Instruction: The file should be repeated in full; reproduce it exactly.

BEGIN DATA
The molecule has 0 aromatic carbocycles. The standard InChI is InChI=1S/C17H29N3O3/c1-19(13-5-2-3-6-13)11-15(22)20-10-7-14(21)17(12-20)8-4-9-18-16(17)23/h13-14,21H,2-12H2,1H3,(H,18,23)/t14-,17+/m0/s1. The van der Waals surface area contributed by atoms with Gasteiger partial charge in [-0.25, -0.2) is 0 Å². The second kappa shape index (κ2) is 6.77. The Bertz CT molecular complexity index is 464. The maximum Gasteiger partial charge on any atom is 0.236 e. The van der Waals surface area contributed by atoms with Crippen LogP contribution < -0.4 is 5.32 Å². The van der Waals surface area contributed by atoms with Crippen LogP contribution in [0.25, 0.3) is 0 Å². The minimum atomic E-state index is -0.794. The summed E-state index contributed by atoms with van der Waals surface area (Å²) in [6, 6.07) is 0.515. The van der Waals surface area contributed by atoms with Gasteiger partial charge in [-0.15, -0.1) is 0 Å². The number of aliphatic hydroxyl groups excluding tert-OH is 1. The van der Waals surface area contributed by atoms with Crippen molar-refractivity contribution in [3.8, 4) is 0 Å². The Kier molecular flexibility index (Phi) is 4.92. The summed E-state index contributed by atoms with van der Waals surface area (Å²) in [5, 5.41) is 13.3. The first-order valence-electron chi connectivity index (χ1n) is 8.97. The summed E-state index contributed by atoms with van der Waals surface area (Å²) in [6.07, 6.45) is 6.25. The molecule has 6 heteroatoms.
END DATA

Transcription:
The molecule has 0 aromatic carbocycles. The standard InChI is InChI=1S/C17H29N3O3/c1-19(13-5-2-3-6-13)11-15(22)20-10-7-14(21)17(12-20)8-4-9-18-16(17)23/h13-14,21H,2-12H2,1H3,(H,18,23)/t14-,17+/m0/s1. The van der Waals surface area contributed by atoms with Gasteiger partial charge in [-0.25, -0.2) is 0 Å². The second kappa shape index (κ2) is 6.77. The Bertz CT molecular complexity index is 464. The maximum Gasteiger partial charge on any atom is 0.236 e. The van der Waals surface area contributed by atoms with Crippen LogP contribution < -0.4 is 5.32 Å². The van der Waals surface area contributed by atoms with Crippen LogP contribution in [0.25, 0.3) is 0 Å². The minimum atomic E-state index is -0.794. The summed E-state index contributed by atoms with van der Waals surface area (Å²) in [6, 6.07) is 0.515. The van der Waals surface area contributed by atoms with Gasteiger partial charge in [-0.15, -0.1) is 0 Å². The number of aliphatic hydroxyl groups excluding tert-OH is 1. The van der Waals surface area contributed by atoms with Crippen molar-refractivity contribution in [3.8, 4) is 0 Å². The Kier molecular flexibility index (Phi) is 4.92. The summed E-state index contributed by atoms with van der Waals surface area (Å²) in [5, 5.41) is 13.3. The first-order valence-electron chi connectivity index (χ1n) is 8.97. The summed E-state index contributed by atoms with van der Waals surface area (Å²) in [6.07, 6.45) is 6.25. The molecule has 6 heteroatoms.